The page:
Local History and Genealogy Blog

Urbana's First Fire Chief - William H. Roughton

It might be hard to believe – but for the first 67 years of it's history, Urbana did not have a fire department.

That changed in 1900, when William H. Roughton organized a volunteer fire department, the town’s first.

Urbana Fire Department, early 1900s

 

Kmart in Champaign-Urbana

The cities of Champaign and Urbana have had countless big-box store closings over the years. One such loss was Kmart. The location of the original Kmart store in Champaign-Urbana was at 800 Bloomington Road where the current Home Depot is located.

Boating at Crystal Lake Park

Beginning today, Saturday, May 5th, you can go to Crystal Lake Park and rent a boat on the weekends. Perhaps you might be interested in what this same activity looked like over a hundred years ago. I’ve compiled some photos of people boating on Crystal Lake over the past century.

Eat more ice cream? Yes, please!

Champaign Ice Cream Co. truck, not dated

With summer coming (slowly, but surely!), I get in the mood for ice cream.

William Dye: A Local Trailblazer

In 1975, William Elliot Dye became Champaign’s first black Chief of Police. Dye’s appointment was an important moment in the city’s history, as officials struggled to bring diversity and fairness to local government.William E.</body></html>

Say Goodbye to Winter!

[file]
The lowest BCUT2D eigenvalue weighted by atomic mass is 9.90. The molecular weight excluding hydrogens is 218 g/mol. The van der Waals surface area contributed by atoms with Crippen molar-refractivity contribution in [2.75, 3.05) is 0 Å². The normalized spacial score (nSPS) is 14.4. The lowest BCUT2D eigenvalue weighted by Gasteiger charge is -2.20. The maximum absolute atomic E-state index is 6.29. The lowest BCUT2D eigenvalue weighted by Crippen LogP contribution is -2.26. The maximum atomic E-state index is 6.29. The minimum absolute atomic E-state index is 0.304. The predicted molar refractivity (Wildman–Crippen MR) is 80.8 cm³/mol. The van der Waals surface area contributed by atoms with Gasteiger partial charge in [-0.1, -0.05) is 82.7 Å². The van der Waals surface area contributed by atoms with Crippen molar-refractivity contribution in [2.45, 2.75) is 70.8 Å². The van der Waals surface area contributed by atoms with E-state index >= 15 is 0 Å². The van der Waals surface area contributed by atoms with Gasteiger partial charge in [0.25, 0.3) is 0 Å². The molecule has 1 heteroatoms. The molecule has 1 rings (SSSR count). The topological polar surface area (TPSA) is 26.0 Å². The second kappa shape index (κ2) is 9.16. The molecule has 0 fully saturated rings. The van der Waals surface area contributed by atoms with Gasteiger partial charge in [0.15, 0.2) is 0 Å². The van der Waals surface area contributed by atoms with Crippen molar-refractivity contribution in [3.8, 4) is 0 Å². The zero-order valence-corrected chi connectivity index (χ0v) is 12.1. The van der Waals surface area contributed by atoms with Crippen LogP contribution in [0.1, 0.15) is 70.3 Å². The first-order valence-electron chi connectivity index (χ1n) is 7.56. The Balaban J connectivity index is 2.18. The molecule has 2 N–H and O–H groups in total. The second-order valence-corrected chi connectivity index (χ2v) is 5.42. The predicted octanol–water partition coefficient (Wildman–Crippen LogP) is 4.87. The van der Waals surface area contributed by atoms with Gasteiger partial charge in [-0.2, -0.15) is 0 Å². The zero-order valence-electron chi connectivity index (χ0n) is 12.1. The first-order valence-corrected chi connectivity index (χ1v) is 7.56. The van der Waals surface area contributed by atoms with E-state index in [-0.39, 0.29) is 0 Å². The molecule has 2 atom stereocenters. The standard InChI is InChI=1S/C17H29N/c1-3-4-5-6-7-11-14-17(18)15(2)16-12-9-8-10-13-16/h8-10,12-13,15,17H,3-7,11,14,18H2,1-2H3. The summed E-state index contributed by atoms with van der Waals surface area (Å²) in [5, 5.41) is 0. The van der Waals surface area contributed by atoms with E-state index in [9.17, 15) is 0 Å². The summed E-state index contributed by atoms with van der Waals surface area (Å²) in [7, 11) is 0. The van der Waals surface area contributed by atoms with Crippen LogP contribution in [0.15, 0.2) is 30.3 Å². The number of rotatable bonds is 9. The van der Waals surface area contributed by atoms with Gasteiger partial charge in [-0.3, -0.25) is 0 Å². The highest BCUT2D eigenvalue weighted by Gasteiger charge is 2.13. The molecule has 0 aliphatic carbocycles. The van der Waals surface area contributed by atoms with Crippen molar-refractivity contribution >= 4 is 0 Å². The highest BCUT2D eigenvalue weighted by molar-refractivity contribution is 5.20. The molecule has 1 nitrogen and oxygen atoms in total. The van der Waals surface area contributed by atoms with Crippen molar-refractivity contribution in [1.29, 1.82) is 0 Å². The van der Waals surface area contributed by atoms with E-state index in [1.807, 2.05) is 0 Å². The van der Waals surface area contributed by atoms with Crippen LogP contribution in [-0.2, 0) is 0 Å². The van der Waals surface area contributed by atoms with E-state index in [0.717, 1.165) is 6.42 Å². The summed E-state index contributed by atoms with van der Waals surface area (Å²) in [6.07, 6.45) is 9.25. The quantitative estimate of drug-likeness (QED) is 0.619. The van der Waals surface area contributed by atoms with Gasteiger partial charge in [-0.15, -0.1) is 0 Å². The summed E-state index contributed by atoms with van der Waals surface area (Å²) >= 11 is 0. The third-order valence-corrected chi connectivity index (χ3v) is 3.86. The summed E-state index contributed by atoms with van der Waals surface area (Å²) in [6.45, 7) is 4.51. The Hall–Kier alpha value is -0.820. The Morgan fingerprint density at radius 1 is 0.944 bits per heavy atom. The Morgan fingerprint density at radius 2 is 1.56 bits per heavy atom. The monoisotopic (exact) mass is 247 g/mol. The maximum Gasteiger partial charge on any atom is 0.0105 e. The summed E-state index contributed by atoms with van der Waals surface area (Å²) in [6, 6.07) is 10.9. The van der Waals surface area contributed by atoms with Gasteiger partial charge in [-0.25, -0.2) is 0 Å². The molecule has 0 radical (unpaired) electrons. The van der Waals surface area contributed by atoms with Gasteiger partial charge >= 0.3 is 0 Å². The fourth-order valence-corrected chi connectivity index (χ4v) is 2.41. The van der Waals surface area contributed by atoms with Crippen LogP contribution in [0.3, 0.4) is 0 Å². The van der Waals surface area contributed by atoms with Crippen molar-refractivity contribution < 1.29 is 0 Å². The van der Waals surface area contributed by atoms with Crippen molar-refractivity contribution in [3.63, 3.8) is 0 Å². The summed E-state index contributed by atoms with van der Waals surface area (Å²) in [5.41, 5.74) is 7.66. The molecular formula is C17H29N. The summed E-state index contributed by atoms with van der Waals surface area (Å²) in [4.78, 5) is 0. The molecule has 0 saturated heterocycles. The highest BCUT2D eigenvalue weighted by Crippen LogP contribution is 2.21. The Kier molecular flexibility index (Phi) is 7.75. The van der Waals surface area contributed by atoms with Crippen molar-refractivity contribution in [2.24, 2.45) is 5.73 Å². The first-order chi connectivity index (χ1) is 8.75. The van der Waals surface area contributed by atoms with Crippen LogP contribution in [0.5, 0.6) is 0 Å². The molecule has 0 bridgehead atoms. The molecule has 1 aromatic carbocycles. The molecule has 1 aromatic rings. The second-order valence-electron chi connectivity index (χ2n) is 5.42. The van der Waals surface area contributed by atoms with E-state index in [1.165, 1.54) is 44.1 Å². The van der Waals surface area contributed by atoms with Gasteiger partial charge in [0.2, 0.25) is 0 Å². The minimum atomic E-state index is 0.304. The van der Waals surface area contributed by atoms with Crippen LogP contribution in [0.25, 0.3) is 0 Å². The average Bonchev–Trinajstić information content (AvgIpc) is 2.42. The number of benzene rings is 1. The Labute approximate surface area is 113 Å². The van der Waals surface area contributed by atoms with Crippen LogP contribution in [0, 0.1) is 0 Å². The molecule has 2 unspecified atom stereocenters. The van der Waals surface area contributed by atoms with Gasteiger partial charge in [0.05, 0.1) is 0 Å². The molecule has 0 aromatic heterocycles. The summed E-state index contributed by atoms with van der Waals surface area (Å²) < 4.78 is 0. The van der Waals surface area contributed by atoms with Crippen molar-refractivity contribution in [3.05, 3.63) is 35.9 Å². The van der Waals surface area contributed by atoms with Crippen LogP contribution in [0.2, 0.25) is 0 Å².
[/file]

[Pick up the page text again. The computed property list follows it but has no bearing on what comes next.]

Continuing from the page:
kids building a snow Fort, 1985

Kids build a snow fort, 1985

With the snow storm this past weekend, it may be easy to forget that winter is on its way out. Here is a look at some of my favorite Champaign County winter pictures for your enjoyment.

The 505th Air Force Band

505th Air Force Band of the Midwest, circa 1960

 

Above is the 505th Air Force Band of the Midwest during their photoshoot with a Boeing B-52D bomber.

Champaign’s gambling hotspots in 1937

Floor plan for the Turf Club located at 113 ½ & 115½ N. Market St., Champaign In 1937, an unnamed Evening Courier reporter made a survey of the gambling conditions in Champaign. His 9-part series appeared nightly in the Evening Courier beginning April 29, 1937 and ending May 9, 1937. He found that even though gambling houses were hidden behind ambiguously marked doors, steep staircases, and peepholes, they were an open secret available to anyone.